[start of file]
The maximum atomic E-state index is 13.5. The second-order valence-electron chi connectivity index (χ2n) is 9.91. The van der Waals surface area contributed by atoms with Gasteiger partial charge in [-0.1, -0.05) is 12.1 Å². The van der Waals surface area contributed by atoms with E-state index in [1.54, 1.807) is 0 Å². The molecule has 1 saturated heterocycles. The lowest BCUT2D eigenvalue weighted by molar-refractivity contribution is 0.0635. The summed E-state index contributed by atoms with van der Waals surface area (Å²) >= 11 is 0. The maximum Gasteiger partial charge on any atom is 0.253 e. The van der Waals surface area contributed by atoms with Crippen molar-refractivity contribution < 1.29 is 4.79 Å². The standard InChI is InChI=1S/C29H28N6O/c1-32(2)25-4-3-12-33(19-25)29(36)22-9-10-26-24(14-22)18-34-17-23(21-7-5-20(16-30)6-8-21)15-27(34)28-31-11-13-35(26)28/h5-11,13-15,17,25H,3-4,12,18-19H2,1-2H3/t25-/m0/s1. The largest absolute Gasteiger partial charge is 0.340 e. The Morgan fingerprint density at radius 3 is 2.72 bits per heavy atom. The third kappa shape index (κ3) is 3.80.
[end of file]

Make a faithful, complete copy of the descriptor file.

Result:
The maximum atomic E-state index is 13.5. The second-order valence-electron chi connectivity index (χ2n) is 9.91. The van der Waals surface area contributed by atoms with Gasteiger partial charge in [-0.1, -0.05) is 12.1 Å². The van der Waals surface area contributed by atoms with E-state index in [1.54, 1.807) is 0 Å². The molecule has 1 saturated heterocycles. The lowest BCUT2D eigenvalue weighted by molar-refractivity contribution is 0.0635. The summed E-state index contributed by atoms with van der Waals surface area (Å²) >= 11 is 0. The maximum Gasteiger partial charge on any atom is 0.253 e. The van der Waals surface area contributed by atoms with Crippen molar-refractivity contribution < 1.29 is 4.79 Å². The standard InChI is InChI=1S/C29H28N6O/c1-32(2)25-4-3-12-33(19-25)29(36)22-9-10-26-24(14-22)18-34-17-23(21-7-5-20(16-30)6-8-21)15-27(34)28-31-11-13-35(26)28/h5-11,13-15,17,25H,3-4,12,18-19H2,1-2H3/t25-/m0/s1. The largest absolute Gasteiger partial charge is 0.340 e. The Morgan fingerprint density at radius 3 is 2.72 bits per heavy atom. The third kappa shape index (κ3) is 3.80.